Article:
2008-07-28 16:51:58 – VAN/VONA Satelliteimages indicate ash may have reached 35,000 ft in a plume heading E to SE from the volcano. The intensity and duration of seismicity from the eruption at Okmok has changed from continuous tremor to a pulsating signal over the past 7.0 hours. These pulses are strong enough to be easily identified on seismometers on Makushin Volcano on Unalaska Island.
Stronger explosive activity could resume at any time with little or no warning.
Two weeks ago we were all excited to discover that the Okmok Volcano had erupted on the Alaska Peninsula. Tom came home and told us that flights were canceled to Anchorage because the ash cloud reached 20,000 feet. We jumped on the Alaska Volcano Observatory site to find out more about this eruption. This eruption is as big as Mt. St. Helens. 30 people where evacuated from the village near the volcano this morning.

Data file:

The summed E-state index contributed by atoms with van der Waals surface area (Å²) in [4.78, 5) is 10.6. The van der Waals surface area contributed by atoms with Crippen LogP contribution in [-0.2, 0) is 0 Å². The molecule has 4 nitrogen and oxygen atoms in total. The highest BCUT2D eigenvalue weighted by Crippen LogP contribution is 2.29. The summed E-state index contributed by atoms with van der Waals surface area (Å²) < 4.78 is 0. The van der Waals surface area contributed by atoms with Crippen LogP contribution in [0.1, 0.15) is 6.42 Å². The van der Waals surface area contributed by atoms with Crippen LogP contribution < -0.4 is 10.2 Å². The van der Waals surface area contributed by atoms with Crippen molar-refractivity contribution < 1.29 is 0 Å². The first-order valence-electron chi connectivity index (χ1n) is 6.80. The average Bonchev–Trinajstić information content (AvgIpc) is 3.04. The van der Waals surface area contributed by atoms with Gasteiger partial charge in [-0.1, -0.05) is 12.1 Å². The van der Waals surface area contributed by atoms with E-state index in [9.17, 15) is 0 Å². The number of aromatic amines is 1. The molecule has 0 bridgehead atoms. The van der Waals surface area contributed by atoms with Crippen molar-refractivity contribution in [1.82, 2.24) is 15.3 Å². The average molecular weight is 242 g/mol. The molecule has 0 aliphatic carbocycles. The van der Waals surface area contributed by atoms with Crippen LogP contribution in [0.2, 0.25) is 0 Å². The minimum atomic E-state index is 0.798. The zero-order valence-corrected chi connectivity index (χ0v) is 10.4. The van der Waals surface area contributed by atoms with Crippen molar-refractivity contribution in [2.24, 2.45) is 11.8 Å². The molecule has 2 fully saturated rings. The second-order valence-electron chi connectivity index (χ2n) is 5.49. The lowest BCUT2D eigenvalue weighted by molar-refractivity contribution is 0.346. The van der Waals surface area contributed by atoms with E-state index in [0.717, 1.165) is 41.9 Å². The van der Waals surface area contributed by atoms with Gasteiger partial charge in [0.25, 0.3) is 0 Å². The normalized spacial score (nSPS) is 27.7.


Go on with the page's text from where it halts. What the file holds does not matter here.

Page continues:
This week I am taking earth science classes at the University of Alaska Fairbanks.The Alaska Volcano Observatory is housed at UAF. Today we are learning to use the computer imaging tools and data to study volcanos. One of our instructors is going to be late because seismic activity has doubled on Okmok and he has to man the observatory. In the meantime we are learning to read satellite image data to identify ash clouds. The scientist who is working with us authored a modeling system to predict ash clouds. This is extremely important to airplane travel. Ash will gum up in an airplane engine.